Oregon gubernatorial race ends in victory for Brown

Oregon gubernatorial race ends in victory for Brown

After months of competitive campaigning between incumbent Gov. Kate Brown and her Republican challenger Knute Buehler, Oregon’s governor race concluded Nov. 6 with a victory for Brown.

While Oregon typically elects Democrats for statewide office by large margins, Buehler, a state legislator from Bend ran unexpectedly competitively. However, Buehler never gained enough momentum to surpass Brown in polling, maintaining an average of about 6 percentage points behind Brown. In the end, Buehler lost by about the same margin on election night, pulling 44% of the vote to Brown’s 50%.

Much of Brown’s success is due to Multnomah County, Oregon’s largest county that encompasses the city of Portland and parts of its metropolitan area, where 74.2% of voters cast their ballots for Brown over Buehler. In Washington County, the margin between the two candidates was slimmer, though still in favor of Brown, with 55.4% of the electorate voting for Brown and 39.9% voting for Buehler (The New York Times).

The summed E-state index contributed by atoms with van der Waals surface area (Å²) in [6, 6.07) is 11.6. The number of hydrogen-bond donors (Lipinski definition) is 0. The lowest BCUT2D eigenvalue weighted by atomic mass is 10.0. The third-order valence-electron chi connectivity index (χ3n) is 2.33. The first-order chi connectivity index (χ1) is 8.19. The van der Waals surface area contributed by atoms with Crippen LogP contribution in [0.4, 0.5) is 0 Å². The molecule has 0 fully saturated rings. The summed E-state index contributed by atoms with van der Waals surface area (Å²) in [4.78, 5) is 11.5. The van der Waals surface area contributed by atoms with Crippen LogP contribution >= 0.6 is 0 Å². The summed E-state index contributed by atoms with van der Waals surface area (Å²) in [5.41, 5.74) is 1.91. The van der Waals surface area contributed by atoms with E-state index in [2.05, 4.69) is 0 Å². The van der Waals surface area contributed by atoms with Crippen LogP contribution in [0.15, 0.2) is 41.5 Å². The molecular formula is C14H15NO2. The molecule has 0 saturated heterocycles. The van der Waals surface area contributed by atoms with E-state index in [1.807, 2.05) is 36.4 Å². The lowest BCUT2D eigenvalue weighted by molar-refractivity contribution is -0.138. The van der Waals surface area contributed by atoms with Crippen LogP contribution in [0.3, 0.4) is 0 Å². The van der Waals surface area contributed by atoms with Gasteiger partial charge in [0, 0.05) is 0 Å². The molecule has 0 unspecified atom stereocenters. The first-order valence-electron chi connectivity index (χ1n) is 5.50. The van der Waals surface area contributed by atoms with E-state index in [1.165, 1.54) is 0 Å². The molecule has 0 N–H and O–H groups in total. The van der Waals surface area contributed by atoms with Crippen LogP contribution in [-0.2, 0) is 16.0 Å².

Buehler’s unlikely competitiveness in the gubernatorial election stemmed from a uniquely moderate platform and campaign style, one that focused on where Brown failed as governor rather than political divisions. Buehler strenuously emphasized his pro-choice credentials in campaign advertising and debates, basing his platform on reforming Oregon’s education system, granting more housing to the homeless, and fixing Oregon’s notoriously corrupt foster care system.

Buehler also avoided channeling the Republican Party’s bombastic rhetoric and distanced himself from President Trump. When asked who he voted for in 2016, Buehler revealed he had written in moderate Ohio governor John Kasich rather than vote for Trump. Even going so far as to call for Kavanaugh to step down, Buehler sought to sway centrist and even left-leaning voters in his favor by rising above partisan rancor.

Brown’s counterattack against Buehler, one that alleged his more liberal campaign promises were deceptive and couldn’t be trusted, appeared to sway more voters on Election Night. The race was called for Brown shortly after polls closed. Brown will now serve her second and first full term in office until 2022.